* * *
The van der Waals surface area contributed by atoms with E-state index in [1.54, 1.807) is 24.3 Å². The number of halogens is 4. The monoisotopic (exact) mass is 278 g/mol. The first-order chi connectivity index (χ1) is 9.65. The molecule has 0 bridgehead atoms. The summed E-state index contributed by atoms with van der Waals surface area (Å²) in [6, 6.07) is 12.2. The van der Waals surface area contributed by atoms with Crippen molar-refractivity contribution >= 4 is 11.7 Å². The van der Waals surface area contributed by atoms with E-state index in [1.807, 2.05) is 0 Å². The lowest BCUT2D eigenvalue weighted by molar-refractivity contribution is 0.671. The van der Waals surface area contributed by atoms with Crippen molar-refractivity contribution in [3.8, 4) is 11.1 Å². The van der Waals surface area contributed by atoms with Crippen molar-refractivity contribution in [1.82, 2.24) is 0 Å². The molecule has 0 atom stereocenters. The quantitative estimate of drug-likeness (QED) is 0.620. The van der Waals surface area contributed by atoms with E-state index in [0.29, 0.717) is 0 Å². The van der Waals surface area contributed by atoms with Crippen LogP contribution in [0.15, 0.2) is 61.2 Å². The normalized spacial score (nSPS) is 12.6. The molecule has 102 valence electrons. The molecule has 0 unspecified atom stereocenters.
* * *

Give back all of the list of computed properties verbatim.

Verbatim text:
The van der Waals surface area contributed by atoms with E-state index in [1.54, 1.807) is 24.3 Å². The number of halogens is 4. The monoisotopic (exact) mass is 278 g/mol. The first-order chi connectivity index (χ1) is 9.65. The molecule has 0 bridgehead atoms. The summed E-state index contributed by atoms with van der Waals surface area (Å²) in [6, 6.07) is 12.2. The van der Waals surface area contributed by atoms with Crippen molar-refractivity contribution >= 4 is 11.7 Å². The van der Waals surface area contributed by atoms with E-state index in [1.807, 2.05) is 0 Å². The lowest BCUT2D eigenvalue weighted by molar-refractivity contribution is 0.671. The van der Waals surface area contributed by atoms with Crippen molar-refractivity contribution in [3.8, 4) is 11.1 Å². The van der Waals surface area contributed by atoms with Crippen molar-refractivity contribution in [1.82, 2.24) is 0 Å². The molecule has 0 atom stereocenters. The quantitative estimate of drug-likeness (QED) is 0.620. The van der Waals surface area contributed by atoms with E-state index in [0.29, 0.717) is 0 Å². The van der Waals surface area contributed by atoms with Crippen LogP contribution in [0.15, 0.2) is 61.2 Å². The normalized spacial score (nSPS) is 12.6. The molecule has 102 valence electrons. The molecule has 0 unspecified atom stereocenters.